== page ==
Thursday, July 7, 2011

Nuala O'Faolain's "A Radiant Life": Book Review

The consistency with which the late Nuala O'Faolain relates her thoughts echoes in this collection, largely of her columns for the Irish Times of Dublin. She combines erudition with no-nonsense observations, and her calm, steady, but ethical and forthright presence graces this collection. I heard some of this material on an audiobook version of her Almost There sequel to her international breakthrough memoir, Are You Somebody? and her voice can be heard as clearly on the page as on the tape. That is, a composed, opinionated, but compassionate and reasoned p-o-v.

The seventy-one entries of this collection start in 1987. The first piece looks at the Statue of Liberty refurbishment celebrations broadcast, but from an Irish view, that of the global underdog, not the flag-waving immigrant. She contrasts the Reagan years' rhetoric with the realities where the world's comprised of Sandinistas as well as Sinatra fans, and how the two may even overlap, in a vision outside the narrow patriotism marketed as entertainment, as American, she notes, as is St Peter to the Vatican.

She's a fair-minded critic of Catholic restrictions, imposed upon body and mind. Many essays explore the impacts of belief, fear, and capitulation to the demands of the Irish state and its clerical power. She also represents the liberation of an older generation from what she regards as the confines of a mental dictatorship and a physical regimen of joylessness. If you want to understand how far and how quickly Ireland's become secularized, O'Faolain offers a tangential as well as direct testament of how it happened since the late 80s, so rapidly, but perhaps because it was based on such shallow grounds. She notes in an incisive entry, "Irish Atheism", how ingrained the habits are, for communal standards and not personal conviction, to go along, from mother to child, with the system of faith that few believe but which fewer dare to challenge, for fear of upsetting the elders.

These pieces flow along often magically, as one topic one month fits into the one a few weeks later. She avoids easy sentiment and lilting cant. She's tough minded, yet open hearted, a tricky combination. Her steady output published here reflects, then, O'Faolain's curiosity, her evolution as an observer of her Dublin-based, but also Belfast and Manhattan surroundings, and how she kept her thoughts channeled as they did not drift but moved along, say, maternal lack of faith to babies once given up by the thousands by unwed mothers, to abuse in schools by clerics and nuns.

The American title's A Radiant Life but the Irish original's A More Complex Truth. The former choice pitches herself maybe as known to international readers, her vibrancy and down-to-earth quality. The latter title edges towards a knottier Irish refusal to let one opinion, one fact, one voice dominate a conversation. Each entry's short enough not to tire the reader, but long enough to engage the audience for a few minutes. This compression suits the contemplative tendency of her columns, as they mused about a point for a thousand or so words.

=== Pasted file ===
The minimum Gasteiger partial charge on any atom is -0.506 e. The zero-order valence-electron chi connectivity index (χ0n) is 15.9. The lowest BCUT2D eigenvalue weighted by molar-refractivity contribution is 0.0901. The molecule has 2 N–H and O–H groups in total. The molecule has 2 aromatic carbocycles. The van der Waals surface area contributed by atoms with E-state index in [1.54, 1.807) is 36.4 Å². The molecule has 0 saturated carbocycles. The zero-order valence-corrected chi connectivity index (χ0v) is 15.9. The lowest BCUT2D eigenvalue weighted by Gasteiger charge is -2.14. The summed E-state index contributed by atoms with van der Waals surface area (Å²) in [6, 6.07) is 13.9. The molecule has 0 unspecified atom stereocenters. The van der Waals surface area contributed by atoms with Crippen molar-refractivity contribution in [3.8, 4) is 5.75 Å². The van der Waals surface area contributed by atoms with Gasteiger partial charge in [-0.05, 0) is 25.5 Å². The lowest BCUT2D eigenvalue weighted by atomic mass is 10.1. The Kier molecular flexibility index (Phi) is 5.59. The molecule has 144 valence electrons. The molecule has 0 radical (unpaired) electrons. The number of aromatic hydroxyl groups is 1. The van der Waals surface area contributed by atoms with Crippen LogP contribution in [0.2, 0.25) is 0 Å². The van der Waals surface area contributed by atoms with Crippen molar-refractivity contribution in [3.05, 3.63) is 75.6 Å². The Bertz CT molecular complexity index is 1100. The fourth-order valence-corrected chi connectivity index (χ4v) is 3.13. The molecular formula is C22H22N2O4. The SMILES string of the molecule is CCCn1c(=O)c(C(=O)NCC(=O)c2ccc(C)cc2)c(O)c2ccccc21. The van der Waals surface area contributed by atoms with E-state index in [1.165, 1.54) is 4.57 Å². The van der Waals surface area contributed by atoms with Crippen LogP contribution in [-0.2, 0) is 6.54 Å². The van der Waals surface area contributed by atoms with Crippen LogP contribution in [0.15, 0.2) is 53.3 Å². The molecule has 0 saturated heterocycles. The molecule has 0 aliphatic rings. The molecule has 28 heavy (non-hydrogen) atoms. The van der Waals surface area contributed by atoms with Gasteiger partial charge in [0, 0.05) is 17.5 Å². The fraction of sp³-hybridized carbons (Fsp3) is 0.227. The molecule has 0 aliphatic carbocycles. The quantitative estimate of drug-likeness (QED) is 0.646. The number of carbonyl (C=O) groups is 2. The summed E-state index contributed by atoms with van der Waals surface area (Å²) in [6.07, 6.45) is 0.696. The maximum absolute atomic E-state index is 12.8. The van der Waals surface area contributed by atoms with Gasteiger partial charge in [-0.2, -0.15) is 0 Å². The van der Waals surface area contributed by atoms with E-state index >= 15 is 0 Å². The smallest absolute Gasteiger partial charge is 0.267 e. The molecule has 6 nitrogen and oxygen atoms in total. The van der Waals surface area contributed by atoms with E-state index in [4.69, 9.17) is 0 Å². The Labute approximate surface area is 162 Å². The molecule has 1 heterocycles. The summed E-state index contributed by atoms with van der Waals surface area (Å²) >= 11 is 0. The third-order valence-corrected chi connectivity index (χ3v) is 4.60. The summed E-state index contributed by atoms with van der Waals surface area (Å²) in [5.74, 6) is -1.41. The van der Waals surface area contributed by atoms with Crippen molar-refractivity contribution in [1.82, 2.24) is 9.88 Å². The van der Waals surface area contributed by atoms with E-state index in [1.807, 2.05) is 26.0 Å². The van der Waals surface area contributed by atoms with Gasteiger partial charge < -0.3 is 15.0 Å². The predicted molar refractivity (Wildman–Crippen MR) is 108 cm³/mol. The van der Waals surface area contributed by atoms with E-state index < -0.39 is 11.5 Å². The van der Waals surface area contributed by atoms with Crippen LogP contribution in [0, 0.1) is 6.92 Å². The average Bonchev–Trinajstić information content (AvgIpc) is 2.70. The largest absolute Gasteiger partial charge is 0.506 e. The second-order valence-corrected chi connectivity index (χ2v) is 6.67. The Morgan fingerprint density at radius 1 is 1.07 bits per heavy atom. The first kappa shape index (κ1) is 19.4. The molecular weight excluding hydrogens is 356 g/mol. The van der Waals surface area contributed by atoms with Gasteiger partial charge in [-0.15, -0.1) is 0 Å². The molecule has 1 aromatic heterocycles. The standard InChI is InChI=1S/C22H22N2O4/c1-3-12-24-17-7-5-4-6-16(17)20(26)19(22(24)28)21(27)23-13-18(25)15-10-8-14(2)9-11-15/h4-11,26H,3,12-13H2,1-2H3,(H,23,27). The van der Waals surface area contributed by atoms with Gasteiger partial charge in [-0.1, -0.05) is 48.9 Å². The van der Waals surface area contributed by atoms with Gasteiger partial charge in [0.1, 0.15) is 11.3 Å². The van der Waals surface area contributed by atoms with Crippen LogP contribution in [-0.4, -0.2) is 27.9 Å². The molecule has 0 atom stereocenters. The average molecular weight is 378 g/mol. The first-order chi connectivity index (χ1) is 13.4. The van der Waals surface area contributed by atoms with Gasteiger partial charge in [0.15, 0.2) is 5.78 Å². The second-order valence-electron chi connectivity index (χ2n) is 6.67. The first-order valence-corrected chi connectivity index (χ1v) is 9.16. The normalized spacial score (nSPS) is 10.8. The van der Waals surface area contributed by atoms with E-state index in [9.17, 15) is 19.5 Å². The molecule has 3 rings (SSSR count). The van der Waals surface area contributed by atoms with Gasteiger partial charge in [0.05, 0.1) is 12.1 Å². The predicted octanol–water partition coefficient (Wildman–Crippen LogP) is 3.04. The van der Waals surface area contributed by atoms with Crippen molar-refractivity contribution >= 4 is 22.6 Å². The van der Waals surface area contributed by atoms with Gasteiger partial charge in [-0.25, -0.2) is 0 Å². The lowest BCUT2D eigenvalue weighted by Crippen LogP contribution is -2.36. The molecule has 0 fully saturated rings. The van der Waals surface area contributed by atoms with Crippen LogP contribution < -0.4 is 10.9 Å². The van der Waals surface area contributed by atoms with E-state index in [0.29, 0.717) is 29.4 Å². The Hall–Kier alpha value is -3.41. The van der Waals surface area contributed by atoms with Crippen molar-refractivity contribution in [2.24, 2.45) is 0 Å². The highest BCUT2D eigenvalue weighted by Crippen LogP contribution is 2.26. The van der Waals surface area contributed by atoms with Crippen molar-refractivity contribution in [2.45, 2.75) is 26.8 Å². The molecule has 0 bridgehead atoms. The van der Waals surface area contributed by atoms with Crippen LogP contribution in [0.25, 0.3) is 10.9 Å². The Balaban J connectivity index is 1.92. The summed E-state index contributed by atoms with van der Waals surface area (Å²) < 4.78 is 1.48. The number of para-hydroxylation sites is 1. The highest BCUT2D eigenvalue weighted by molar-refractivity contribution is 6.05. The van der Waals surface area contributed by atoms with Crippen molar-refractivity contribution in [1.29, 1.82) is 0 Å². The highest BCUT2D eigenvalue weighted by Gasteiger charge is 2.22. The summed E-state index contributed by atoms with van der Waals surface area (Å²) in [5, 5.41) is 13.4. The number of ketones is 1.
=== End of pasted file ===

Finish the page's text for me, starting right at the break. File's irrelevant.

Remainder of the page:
She finds fresh angles on familiar topics. About violence against women, she commences with her walk as night fell at 4:30 on a remote Irish island, and how surprised she was to see stars, as she realized how long it'd been back in the city since she went out in the dark alone. She laments her dental care, the death of her dog Molly, and she slowly moves, if beyond finally and inevitably beyond the last pages here (she died a year after the last 2007 column) into aging and mortality. She faces her future with admirable balance and brave rationalism, but she does not act as if she has the last answer to the eternal mysteries which she ponders, if without the conventional pieties professed, at least publicly, by most of her readers and neighbors. This broad-minded approach, combined with a patient ear and an eye tilted towards the have-nots and the overlooked, wins one over.

O'Faolain dismisses hero worship, of local boys turned idols U2, of the neighboring island's royals, of native politicians and prelates and celebrities. She does not do this out of spite, but out of morality. She does not pander to her everyday attitudes, but she explains them simply as those emanating from a well-educated woman with the right to her own informed views, and a forum to express them with as much composure as those granted pulpits, cameras, and platforms for cynical, destructive, and sinister intentions. This anthology offers a modest, but lasting memorial to her journalism. She confessed her own inadequacies at its limits, but for me, it shows how the past quarter-century felt to a bold Irish woman despite her leanings for the cozy corner and not the media spotlight.(Posted to Amazon US & 4-26-11. Featured on PopMatters May 20, 2011. )

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